Ronnie Lott is an NFL Hall of Famer, four-time Super Bowl champion, and one of the greatest defensive players of all time. But his impact and legacy off the field are equally impressive: He's a successful businessman, philanthropist, and community leader who has mentored and shaped the lives of underserved youth across three decades.
Balaji Srinivasan is a bold and forward-thinking writer, investor, and entrepreneur, who was formerly the Chief Technology Officer of Coinbase and general partner at Andreessen Horowitz. Currently, he's launching innovative ventures, such as his 1729 Project, while also advocating for cryptocurrency and the larger decentralized finance movement. In this episode, he explains how to understand the world by looking through the lenses of three competing factions: the Chinese Communist Party, the "woke" mob, and cryptocurrency maximalists. He also discusses topics ranging from decentralized social media and startup cities to network states and what makes him optimistic on aspects of American innovation.
Niall Ferguson is a renowned historian, Senior Fellow at the Hoover Institution, and prolific author of more than a dozen best-selling works on economics, culture, and politics. In this episode, Ferguson explains why the rise and fall of civilizations do not fit into predictable patterns and cycles. He does not see American decline as inevitable and holds out that America’s best days may yet be ahead -- if it can stay on the right path. Ferguson also pulls back the curtain on the Chinese Communist Party, revealing the ways in which the CCP's strengths are exaggerated and why the United States’ support for smart policy and innovation will bolster its dominance in the years ahead.
Adrian Fenty is currently a founding managing partner at MaC Venture Capital, a former advisor at Andreessen Horowitz, and served as the Mayor of Washington, D.C. from 2007-2011. During his tenure as Mayor, he took on special interests and the teachers' unions, fought for accountability in government and greater opportunities for children while also overseeing a dramatic reduction in violent crime. His courage reshaped the direction of the city and is much needed in our nation today.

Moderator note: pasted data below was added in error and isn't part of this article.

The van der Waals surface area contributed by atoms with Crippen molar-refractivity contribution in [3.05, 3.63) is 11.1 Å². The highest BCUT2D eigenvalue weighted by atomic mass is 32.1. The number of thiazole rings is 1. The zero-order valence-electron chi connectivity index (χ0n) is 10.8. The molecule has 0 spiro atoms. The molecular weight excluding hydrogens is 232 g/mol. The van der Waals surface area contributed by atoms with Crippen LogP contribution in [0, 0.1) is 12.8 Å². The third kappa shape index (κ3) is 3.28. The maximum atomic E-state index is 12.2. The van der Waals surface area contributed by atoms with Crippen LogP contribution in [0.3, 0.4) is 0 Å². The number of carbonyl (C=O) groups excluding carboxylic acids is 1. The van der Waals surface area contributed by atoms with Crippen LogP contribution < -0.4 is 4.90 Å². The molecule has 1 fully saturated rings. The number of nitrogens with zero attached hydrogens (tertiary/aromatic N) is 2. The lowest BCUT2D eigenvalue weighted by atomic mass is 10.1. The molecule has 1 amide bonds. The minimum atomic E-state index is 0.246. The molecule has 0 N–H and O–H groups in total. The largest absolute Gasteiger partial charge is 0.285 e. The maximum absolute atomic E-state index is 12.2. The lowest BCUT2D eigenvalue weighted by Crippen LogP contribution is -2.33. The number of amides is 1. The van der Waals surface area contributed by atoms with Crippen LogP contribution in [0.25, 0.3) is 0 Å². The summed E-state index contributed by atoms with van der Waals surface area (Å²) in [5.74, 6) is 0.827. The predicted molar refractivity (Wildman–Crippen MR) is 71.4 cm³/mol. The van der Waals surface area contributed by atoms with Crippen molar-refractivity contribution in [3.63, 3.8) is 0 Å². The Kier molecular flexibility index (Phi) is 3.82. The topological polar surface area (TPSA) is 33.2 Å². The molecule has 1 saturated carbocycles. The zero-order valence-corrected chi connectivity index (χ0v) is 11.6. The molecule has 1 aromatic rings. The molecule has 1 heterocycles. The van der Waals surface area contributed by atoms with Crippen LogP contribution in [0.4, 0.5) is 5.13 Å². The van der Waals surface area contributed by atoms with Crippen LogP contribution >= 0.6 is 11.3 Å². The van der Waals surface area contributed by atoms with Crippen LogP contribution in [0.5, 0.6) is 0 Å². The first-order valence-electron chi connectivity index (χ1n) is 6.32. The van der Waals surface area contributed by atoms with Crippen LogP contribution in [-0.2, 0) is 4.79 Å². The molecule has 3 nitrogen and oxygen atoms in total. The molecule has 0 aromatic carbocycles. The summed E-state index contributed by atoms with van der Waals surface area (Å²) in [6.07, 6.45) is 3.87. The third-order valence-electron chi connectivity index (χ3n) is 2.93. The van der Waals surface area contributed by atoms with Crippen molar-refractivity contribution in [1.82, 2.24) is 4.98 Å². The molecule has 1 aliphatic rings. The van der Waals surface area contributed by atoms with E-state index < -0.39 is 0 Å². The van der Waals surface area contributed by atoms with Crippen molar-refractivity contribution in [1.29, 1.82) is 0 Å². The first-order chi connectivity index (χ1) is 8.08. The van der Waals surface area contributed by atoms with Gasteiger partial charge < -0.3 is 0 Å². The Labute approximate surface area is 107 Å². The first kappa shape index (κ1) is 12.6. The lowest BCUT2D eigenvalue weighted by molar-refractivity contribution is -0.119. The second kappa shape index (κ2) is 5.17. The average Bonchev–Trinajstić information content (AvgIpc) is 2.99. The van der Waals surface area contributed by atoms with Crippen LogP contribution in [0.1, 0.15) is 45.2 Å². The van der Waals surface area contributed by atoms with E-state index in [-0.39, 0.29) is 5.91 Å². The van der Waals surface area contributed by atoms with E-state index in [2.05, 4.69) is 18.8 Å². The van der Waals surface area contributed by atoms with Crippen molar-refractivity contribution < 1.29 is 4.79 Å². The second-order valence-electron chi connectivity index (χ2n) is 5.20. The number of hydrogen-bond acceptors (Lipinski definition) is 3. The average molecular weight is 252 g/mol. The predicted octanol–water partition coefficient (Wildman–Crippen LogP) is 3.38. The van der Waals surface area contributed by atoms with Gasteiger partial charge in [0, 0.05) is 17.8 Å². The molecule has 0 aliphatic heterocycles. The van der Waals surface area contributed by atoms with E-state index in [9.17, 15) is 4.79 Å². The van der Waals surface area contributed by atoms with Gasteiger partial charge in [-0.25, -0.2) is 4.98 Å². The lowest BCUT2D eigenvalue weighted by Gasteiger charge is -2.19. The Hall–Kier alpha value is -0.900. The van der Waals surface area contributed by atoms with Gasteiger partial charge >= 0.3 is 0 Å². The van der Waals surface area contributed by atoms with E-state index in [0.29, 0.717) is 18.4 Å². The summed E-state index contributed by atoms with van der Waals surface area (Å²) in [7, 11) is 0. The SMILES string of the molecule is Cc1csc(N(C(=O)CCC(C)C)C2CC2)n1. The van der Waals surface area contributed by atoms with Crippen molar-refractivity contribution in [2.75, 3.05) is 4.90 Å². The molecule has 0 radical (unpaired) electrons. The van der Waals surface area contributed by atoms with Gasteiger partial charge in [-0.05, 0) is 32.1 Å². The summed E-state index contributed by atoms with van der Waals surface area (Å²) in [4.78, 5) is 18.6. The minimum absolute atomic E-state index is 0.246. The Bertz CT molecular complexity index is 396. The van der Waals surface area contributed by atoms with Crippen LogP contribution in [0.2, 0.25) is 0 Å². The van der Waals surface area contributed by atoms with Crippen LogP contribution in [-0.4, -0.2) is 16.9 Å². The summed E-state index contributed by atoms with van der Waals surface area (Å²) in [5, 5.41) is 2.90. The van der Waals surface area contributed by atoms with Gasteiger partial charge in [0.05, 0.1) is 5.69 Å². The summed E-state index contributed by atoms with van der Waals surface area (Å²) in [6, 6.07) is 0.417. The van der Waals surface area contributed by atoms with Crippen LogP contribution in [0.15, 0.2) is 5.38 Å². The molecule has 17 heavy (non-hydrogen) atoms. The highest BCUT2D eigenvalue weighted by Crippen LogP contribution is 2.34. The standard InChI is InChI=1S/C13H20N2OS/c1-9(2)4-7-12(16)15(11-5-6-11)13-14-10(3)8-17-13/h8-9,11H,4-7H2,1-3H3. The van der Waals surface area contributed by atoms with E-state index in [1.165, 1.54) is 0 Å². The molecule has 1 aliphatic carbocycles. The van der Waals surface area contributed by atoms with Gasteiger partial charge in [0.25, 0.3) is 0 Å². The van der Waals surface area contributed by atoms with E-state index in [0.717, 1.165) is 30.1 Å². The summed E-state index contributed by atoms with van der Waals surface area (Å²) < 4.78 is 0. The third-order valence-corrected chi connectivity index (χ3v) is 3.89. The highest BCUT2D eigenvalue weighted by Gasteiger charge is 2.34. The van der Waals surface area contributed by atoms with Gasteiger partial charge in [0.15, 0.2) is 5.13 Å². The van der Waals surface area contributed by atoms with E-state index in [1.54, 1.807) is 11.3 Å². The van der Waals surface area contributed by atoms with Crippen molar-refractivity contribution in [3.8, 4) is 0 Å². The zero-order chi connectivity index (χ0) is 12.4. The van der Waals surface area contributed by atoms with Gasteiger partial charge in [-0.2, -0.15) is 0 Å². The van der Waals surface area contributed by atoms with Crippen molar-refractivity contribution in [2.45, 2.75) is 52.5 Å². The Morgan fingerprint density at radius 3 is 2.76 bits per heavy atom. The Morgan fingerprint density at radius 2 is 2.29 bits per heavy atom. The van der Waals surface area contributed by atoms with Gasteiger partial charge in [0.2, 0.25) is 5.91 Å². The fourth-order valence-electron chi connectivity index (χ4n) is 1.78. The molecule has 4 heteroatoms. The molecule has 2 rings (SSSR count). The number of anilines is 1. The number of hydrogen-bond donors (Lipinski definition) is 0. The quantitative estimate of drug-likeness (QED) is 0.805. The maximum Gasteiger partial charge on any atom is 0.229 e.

This week's episode features three talented and successful innovators behind many game-changing technologies and companies. First is Sal Churi, a former law professor who is now general partner at Trust Ventures -- an Austin-based venture capital firm. Next is Keri Findley, a top innovator in the finance industry who was the first female partner at Third Point, a prominent New York-based hedge fund. Finally, Wesley Chan is an engineer turned venture capitalist who was an early employee at Google, and he shares some fascinating insights from those early days.
Jake Kloberdanz is the CEO and Founder of ONEHOPE Wine, an award-winning vineyard located in the heart of Napa Valley. What sets ONEHOPE apart is its unique business model: every bottle of wine sold helps fund a charitable organization. Kloberdanz is a champion of cause-centric commerce, and to date, ONEHOPE has donated over seven million dollars to organizations that help disadvantaged communities break the cycle of poverty. In this episode, he describes his journey from selling wine out of the back of his car to building a world-class winery that also uplifts its community and advances the role of business in society.
In 1978, John Mackey co-founded his first natural foods store in Austin, Texas with only $45,000. Two years later, he and his business partners launched the first Whole Foods Market, which quickly became the nation's fastest-growing organic grocery store. In 2017, Amazon acquired the company for over $13 billion. In this episode, the Whole Foods Founder and CEO discusses his journey from democratic socialism to "Conscious Capitalism" -- the title of his book in defense of free markets and how business, conducted properly, can elevate humanity. He also explains the cultural divide in America today as a clash of three worldviews - traditional, modern, and progressive - and describes how we can pull the best wisdom from each to bridge division and continue to move our society forward.